This Week’s Sky at a Glance

The Big Dipper hangs bowl down high in the northwest these evenings. Alcor here is buried in the glow of Mizar, the star at the bend in the handle.
Akira Fujii

Friday, June 8

  • With June well under way, the Big Dipper has swung around to hang down by its handle high in the northwest during evening. The middle star of its handle is Mizar, with tiny little Alcor right next to it (almost hidden in the glow here at right). On which side of Mizar should you look for Alcor? As always, on the side toward bright Vega, which is now shining in the east-northeast — to the upper right from here.

    Saturday, June 9

  • Binocular observers are often told to recognize a globular cluster as "a fuzzy star." How fuzzy? You can make the comparison very directly between the globular cluster M5 and the star 5 Serpentis just southeast of it. The star is magnitude 5.1; the cluster is 5.7 in total. See Gary Seronik's Binocular Highlight finder chart and article in the June Sky & Telescope, page 44.

    Sunday, June 10

  • After nightfall, Vega is the brightest star shining on the eastern side of the sky. Deneb is the brightest to its lower left. Look for Altair farther to Vega's lower right, still rather low. These three form the big Summer Triangle.

  • This season there's another, temporary "summer triangle" in the southwest: bright Arcturus high on top, the Saturn-Spica pair below it, and Mars off to the pair's right or lower right.

  • Last quarter Moon tonight (exact at 6:41 a.m. Monday morning EDT). The Moon, half-lit, rises in Aquarius in the middle of the night. By that time the Summer Triangle is very high in the east, high above it.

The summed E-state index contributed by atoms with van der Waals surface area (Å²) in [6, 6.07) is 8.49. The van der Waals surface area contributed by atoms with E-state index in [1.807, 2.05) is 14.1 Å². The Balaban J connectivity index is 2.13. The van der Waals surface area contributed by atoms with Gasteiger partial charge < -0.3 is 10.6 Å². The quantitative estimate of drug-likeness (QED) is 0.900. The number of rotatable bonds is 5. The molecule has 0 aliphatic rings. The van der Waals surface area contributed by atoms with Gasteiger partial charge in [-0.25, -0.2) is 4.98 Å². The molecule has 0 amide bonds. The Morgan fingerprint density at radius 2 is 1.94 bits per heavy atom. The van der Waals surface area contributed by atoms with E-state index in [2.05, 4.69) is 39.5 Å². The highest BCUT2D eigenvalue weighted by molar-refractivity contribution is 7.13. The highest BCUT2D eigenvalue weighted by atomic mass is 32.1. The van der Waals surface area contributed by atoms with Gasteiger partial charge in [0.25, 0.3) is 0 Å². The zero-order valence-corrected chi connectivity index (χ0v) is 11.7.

Monday, June 11

  • The two brightest stars of late spring and summer are Arcturus, now almost overhead toward the south or southwest after dark, and Vega, shining partway up the eastern sky. Arcturus is an orange giant 37 light-years away. Vega is a hot, white main-sequence star 25 light-years distant.

    Tuesday, June 12

  • Look a third of the way from Arcturus to Vega for the dim semicircle of Corona Borealis, the Northern Crown. It has one modestly bright star, Alphecca. Two thirds of the way from Arcturus to Vega is the dim Keystone of Hercules.

    Wednesday, June 13

  • Mercury is becoming more easily visible after sunset. Look for it low in the west-northwest in the fading twilight. It forms a long, vertical triangle with Pollux and Castor above it.

    Early risers can watch the waning Moon march toward Jupiter and Venus, which are emerging this week from the sunrise glow. (The visibility of the dim objects in bright dawn is exaggerated here. For clarity, the Moon is shown three times its actual apparent size.)

    Thursday, June 14

  • Globular star clusters are not all alike. But some do look more similar than others. With the Moon out of the sky, now is a fine time to compare and contrast many of them in your scope. See the Springtime Globular Cluster Tour in the June Sky & Telescope, page 62.

    Friday, June 15

  • With summer beginning in just five days, Scorpius is already rearing up in the southeast at nightfall. Its brightest star is orange-red Antares. The "outrigger" stars of Antares are just below and upper right of it. Farther upper right is the row of stars marking Scorpius's head. This is a grand area to explore with a sky atlas and binoculars.

    Saturday, June 16

  • If you're awake in early dawn Sunday morning, look low in the east-northeast for the thin waning crescent Moon close to Jupiter, shown here. As dawn brightens, look for Venus 9° to Jupiter's lower left. Bring binoculars.


    Want to become a better amateur astronomer? Learn your way around the constellations. They're the key to locating everything fainter and deeper to hunt with binoculars or a telescope.

    For an easy-to-use constellation guide covering the whole evening sky, use the big monthly map in the center of each issue of Sky & Telescope, the essential magazine of astronomy. Or download our free Getting Started in Astronomy booklet (which only has bimonthly maps).